I think you see why I'm skeptical as to whether the Al Gore side of the global warming debate has their facts in order.
And it seems more and more people are standing up to those who would call them uneducated or worse for not agreeing with Al Gore. Against those odds, the Gore side doesn't stand a chance.
Now, if you'll excuse me, I have to warm up my car before I leave for church. Global warming, you know.
Saturday, December 20, 2008
As it often does, this conversation made me think about why I believe. The best place to start on that subject is to see where I've been. There was a time in my life when I very easily could have been the person mocking the Christian, and I'm not proud of that because my lack of faith at the time was borne out of raw negative emotions. As a teenager, I saw people who I felt had strayed from God's Word getting more than they deserved, while I languished in a state of emotional abuse from my peers at school. To my teenaged mind, that wasn't the sign of a loving God, so I left the church. I figured (incorrectly) that God would make things easier on me because I believed, but when that didn't happen, I saw it as a betrayal. For the next 15 years, I was in a state of disbelief over something I didn't understand.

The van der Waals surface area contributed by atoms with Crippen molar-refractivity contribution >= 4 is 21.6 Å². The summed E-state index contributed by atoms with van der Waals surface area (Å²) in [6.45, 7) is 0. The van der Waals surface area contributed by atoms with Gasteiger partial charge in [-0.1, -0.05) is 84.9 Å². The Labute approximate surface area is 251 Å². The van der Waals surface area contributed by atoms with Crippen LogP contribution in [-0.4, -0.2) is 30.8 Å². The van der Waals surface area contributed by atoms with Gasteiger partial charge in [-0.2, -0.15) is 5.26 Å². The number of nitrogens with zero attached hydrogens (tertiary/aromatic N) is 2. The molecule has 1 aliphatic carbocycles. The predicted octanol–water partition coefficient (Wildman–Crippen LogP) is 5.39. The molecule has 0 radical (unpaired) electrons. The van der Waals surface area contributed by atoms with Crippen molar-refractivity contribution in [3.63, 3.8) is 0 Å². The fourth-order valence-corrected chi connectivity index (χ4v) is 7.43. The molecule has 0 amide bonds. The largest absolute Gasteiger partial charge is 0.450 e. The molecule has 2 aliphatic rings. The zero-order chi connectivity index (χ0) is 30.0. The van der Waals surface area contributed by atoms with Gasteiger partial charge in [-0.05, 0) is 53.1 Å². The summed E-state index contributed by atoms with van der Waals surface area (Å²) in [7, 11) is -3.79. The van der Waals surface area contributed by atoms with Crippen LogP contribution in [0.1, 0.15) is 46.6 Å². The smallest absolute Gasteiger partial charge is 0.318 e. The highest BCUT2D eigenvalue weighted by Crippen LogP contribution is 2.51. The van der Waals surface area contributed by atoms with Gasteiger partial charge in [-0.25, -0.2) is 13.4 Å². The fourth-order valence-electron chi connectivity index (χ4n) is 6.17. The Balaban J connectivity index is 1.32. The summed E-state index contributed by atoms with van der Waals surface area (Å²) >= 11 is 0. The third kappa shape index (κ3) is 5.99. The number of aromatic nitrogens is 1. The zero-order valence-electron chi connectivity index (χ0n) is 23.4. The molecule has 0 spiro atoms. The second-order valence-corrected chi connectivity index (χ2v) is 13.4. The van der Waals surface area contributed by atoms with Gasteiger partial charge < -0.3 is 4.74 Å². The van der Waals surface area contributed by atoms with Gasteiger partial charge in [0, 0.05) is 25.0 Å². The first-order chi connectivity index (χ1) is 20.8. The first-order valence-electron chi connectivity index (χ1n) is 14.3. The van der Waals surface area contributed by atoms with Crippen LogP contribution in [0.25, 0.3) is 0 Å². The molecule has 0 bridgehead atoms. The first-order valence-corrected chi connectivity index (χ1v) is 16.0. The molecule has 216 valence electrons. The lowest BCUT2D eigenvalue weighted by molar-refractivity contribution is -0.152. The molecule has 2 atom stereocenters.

As I got older, my resolve weakened a bit and I was willing to accept God in pieces. Instead of being the hardcore agnostic/athiest I was, I reasoned (again incorrectly) that God and I had an understanding. I would believe in Him on a limited basis and He wouldn't throw too much crap in my direction. But it was like trying to reason with cancer. I didn't know it at the time, but God was setting me up to believe again with a faith stronger than I could have ever imagined.
It was the day after Thanksgiving in 2005. I had taken a break from work and pulled up the Drudge Report on my computer. The top story at the time was about two people who got injured at a WalMart due to people rushing through the entrance to get extra special deals. I felt my heart sink as I read about a woman who had fallen and a young woman who had tried to help her and got stepped on in the process. How could a cheap DVD player be worth more than human decency?